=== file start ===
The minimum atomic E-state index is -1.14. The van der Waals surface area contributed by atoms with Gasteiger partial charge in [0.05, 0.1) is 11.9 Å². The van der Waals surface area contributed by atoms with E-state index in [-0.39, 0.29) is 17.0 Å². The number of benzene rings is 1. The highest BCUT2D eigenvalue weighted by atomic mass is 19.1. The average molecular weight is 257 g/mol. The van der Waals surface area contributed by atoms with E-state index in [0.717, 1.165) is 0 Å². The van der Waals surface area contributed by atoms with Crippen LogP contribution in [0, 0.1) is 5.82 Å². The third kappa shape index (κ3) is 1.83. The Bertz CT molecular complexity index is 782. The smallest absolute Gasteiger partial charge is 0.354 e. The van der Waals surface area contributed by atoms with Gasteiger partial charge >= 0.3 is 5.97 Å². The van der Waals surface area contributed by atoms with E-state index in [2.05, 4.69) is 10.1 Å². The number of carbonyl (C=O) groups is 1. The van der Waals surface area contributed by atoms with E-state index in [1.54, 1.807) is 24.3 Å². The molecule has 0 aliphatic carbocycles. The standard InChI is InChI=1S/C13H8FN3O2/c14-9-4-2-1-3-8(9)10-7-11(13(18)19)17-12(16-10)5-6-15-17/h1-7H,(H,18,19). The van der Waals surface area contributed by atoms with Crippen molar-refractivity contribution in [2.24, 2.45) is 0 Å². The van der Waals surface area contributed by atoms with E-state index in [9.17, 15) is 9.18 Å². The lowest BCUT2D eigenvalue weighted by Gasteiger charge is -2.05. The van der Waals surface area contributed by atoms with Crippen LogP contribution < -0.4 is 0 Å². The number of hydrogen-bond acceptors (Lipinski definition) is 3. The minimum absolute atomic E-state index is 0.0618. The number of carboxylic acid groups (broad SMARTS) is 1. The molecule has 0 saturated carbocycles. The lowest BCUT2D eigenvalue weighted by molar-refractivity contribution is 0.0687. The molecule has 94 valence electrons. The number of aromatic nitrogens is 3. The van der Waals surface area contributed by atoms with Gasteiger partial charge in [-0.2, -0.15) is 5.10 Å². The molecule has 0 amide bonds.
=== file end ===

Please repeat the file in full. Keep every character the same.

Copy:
The minimum atomic E-state index is -1.14. The van der Waals surface area contributed by atoms with Gasteiger partial charge in [0.05, 0.1) is 11.9 Å². The van der Waals surface area contributed by atoms with E-state index in [-0.39, 0.29) is 17.0 Å². The number of benzene rings is 1. The highest BCUT2D eigenvalue weighted by atomic mass is 19.1. The average molecular weight is 257 g/mol. The van der Waals surface area contributed by atoms with E-state index in [0.717, 1.165) is 0 Å². The van der Waals surface area contributed by atoms with Crippen LogP contribution in [0, 0.1) is 5.82 Å². The third kappa shape index (κ3) is 1.83. The Bertz CT molecular complexity index is 782. The smallest absolute Gasteiger partial charge is 0.354 e. The van der Waals surface area contributed by atoms with Gasteiger partial charge >= 0.3 is 5.97 Å². The van der Waals surface area contributed by atoms with E-state index in [2.05, 4.69) is 10.1 Å². The number of carbonyl (C=O) groups is 1. The van der Waals surface area contributed by atoms with E-state index in [1.54, 1.807) is 24.3 Å². The molecule has 0 aliphatic carbocycles. The standard InChI is InChI=1S/C13H8FN3O2/c14-9-4-2-1-3-8(9)10-7-11(13(18)19)17-12(16-10)5-6-15-17/h1-7H,(H,18,19). The van der Waals surface area contributed by atoms with Crippen molar-refractivity contribution in [2.24, 2.45) is 0 Å². The van der Waals surface area contributed by atoms with E-state index in [9.17, 15) is 9.18 Å². The lowest BCUT2D eigenvalue weighted by Gasteiger charge is -2.05. The van der Waals surface area contributed by atoms with Crippen LogP contribution < -0.4 is 0 Å². The number of hydrogen-bond acceptors (Lipinski definition) is 3. The minimum absolute atomic E-state index is 0.0618. The number of carboxylic acid groups (broad SMARTS) is 1. The molecule has 0 saturated carbocycles. The lowest BCUT2D eigenvalue weighted by molar-refractivity contribution is 0.0687. The molecule has 94 valence electrons. The number of aromatic nitrogens is 3. The van der Waals surface area contributed by atoms with Gasteiger partial charge in [-0.2, -0.15) is 5.10 Å². The molecule has 0 amide bonds.